Matrix

tags
Linear Algebra, Math

We star with a set of equations with nine coefficients, three unknowns, and three right-hand sides.

\begin{align*} 2u + v + w &= 5 \\\
4u - 6v &=-2 \\\
-2u + 7v + 2w &=9 \end{align*}

We represent the right hand side with a column vector (or a 1 by 3 matrix). The unknowns of the system are represented as a column vector as well.

$x=\left[\begin{array}{l}{u} \ {v} \ {w}\end{array}\right]$

We define a square 3 by 3 matrix of the coefficients

$A=\left[\begin{array}{ccc} {2} & {1} & {1} \\\ {4} & {-6} & {0} \\\ {-2} & {7} & {2} \end{array}\right]$

While we present a square matrix here, matrices can be rectangular generally with $$m$$ rows and $$n$$ columns called an $$m$$ by $$n$$ matrix.

We can then define the equation as the matrix form $$Ax = b$$

\begin{align*} A x &= b \\ \left[\begin{array}{ccc}{2} & {1} & {1} \\ {4} & {-6} & {0} \\ {-2} & {7} & {2}\end{array}\right]\left[\begin{array}{c}{u} \\ {v} \\ {w}\end{array}\right]&=\left[\begin{array}{c}{5} \\ {-2} \\ {9}\end{array}\right] \end{align*}.

Operations

This is straightforward. We add each coefficient of the lhs to the corresponding coefficient in the rhs.

\begin{align*} \left[\begin{array}{cc} {2} & {1} \\\
{3} & {0} \\\
{0} & {4} \end{array}\right] + \left[\begin{array}{cc} {1} & {2} \\\
{-3} & {1} \\\
{1} & {2} \end{array}\right] = \left[\begin{array}{ll} {3} & {3} \\\
{0} & {1} \\\
{1} & {6} \end{array}\right] \end{align*}

Product

The first straightforward product is the scalar product. This is straightforward and follows from the definition of addition

$2\mathbf{A} = \mathbf{A} + \mathbf{A}; \{\mathbf{A} \in \mathcal{R}^{m \times n}\}$

We can also define a product between two matrices $$\mathbf{A}: n \times m$$ and $$\mathbf{B}: m \times k$$.

\begin{align*} \left[\begin{array}{ccc} {A_{11}} & {A_{12}} & {A_{13}} \\\
{A_{21}} & {A_{22}} & {A_{23}} \end{array}\right] \times \left[\begin{array}{cc} {B_{11}} & {B_{12}} \\\
{B_{21}} & {B_{22}} \\\
{B_{31}} & {B_{32}} \end{array}\right] &= \left[\begin{array}{ll} {\sum_{i=1}^3 A_{1i} B_{i1}} & {\sum_{i=1}^3 A_{1i} B_{i2}} \\\
{\sum_{i=1}^3 A_{2i} B_{i1}} & {\sum_{i=1}^3 A_{2i} B_{i2}} \end{array}\right] \end{align*}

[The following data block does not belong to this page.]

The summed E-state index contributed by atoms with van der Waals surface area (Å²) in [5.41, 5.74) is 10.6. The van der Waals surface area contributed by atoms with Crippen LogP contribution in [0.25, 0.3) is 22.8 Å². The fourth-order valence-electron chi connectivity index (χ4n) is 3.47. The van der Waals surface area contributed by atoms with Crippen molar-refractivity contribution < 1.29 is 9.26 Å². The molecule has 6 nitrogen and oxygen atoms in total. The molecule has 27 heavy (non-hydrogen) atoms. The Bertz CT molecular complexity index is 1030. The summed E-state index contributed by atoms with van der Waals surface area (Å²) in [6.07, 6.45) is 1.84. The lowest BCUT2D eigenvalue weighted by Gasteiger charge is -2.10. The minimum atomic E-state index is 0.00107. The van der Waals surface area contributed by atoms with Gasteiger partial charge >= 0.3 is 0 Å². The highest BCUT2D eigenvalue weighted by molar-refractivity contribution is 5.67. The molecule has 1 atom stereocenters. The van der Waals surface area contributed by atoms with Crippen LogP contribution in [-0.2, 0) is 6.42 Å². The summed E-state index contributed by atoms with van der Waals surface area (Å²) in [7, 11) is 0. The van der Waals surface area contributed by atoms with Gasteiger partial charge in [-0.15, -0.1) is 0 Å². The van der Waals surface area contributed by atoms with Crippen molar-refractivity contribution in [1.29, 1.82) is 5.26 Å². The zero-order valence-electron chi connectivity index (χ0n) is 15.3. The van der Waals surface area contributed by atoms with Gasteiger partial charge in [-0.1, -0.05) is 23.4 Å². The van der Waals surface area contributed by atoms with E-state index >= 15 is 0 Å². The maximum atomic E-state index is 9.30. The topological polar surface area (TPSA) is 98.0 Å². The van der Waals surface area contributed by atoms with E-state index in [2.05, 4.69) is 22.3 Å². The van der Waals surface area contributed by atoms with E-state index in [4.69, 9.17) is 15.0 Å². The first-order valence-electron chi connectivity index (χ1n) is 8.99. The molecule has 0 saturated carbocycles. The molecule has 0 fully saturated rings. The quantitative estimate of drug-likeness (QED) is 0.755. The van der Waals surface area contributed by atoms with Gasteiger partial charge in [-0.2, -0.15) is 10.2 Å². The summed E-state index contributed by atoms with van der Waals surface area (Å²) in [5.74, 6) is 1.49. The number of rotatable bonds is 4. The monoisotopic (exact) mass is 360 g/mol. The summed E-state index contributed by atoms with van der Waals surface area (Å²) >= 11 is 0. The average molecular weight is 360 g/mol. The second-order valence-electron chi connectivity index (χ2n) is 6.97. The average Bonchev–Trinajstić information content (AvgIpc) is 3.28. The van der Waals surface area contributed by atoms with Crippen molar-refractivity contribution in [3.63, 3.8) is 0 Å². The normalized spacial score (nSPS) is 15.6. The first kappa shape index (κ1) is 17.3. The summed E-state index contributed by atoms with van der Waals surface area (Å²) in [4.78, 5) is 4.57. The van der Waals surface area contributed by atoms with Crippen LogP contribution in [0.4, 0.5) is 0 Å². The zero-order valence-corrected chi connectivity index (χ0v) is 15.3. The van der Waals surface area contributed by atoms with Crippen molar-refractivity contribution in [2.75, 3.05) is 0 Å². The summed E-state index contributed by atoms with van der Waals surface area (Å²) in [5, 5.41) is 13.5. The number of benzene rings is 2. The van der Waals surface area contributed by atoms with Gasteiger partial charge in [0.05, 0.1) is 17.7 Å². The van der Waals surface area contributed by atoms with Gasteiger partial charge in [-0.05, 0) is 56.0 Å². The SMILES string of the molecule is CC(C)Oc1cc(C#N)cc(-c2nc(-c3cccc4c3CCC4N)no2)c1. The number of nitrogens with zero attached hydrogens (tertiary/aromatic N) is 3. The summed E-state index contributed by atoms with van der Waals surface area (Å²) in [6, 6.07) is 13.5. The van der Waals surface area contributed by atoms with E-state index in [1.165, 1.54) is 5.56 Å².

The Hadamard product is often used in machine learning. It is quite simply the element-wise produce between two matrices: $$\mathcal{A}, \mathcal{B}: n \times m$$.

\begin{align*} \left[\begin{array}{cc} {A_{11}} & {A_{12}} \\\
{A_{21}} & {A_{22}} \\\
{A_{31}} & {A_{32}} \end{array}\right] \odot \left[\begin{array}{cc} {B_{11}} & {B_{12}} \\\
{B_{21}} & {B_{22}} \\\
{B_{31}} & {B_{32}} \end{array}\right] &= \left[\begin{array}{ll} {A_{11}B_{11}} & {A_{12}B_{12}} \\\
{A_{21}B_{21}} & {A_{22}B_{22}} \\\
{A_{31}B_{31}} & {A_{32}B_{32}} \end{array}\right] \\\
\left[\begin{array}{cc} {2} & {1} \\\
{3} & {0} \\\
{0} & {4} \end{array}\right] \odot \left[\begin{array}{cc} {1} & {2} \\\
{-3} & {1} \\\
{1} & {2} \end{array}\right] &= \left[\begin{array}{ll} {2} & {2} \\\
{-9} & {0} \\\
{0} & {8} \end{array}\right] \end{align*}

• Kronecker Product

Transpose

Transpose mirrors a matrix along its diagonal starting from the top left corner. $[\mathbf{A}^\top]_{ji} = \mathbf{A}_{ij}$.

Inverse

The inverse of a matrix follows from the inverse of a scalar (i.e. $$\alpha \alpha^{-1} = 1$$). For a matrix we instead want the product of a matrix and its inverse to be the identity matrix:

$\mathbf{A}\mathbf{A}^{-1} = \mathbf{I}$

The inverse for a square matrix exists iff its determinant is not zero $$\text{det}(\mathbf{A}) = |\mathbf{A}| \neq 0$$. If this condition is met, we can calculate the inverse using the adjugate

$\mathbf{A} = \frac{1}{|\mathbf{A}|} \text{adj}(\mathbf{A})$.

See below for the adjugate of a matrix.

• Moore-penrose Inverse

Trace

The trace of a matrix is the sum of arguments on the main diagonal.

$\text{tr}(\mathbf{A}) = \sum_{i=1}^n a_{ii}$

• Properties:

• $$\text{tr}(\mathbf{A} + \mathbf{B}) = \text{tr}(\mathbf{A}) + \text{tr}(\mathbf{B})$$
• $$\text{tr}(\mathbf{A}) = \text{tr}(\mathbf{A}^\top)$$
• $$\text{tr}(\mathbf{A}^{\top} \mathbf{B}) = \text{tr}(\mathbf{A} \mathbf{B}^\top) = \text{tr}(\mathbf{B}^{\top} \mathbf{A}) = \text{tr}(\mathbf{B} \mathbf{A}^{\top}) =\sum_{i, j} \mathbf{A}_{i j} \mathbf{B}_{i j}$$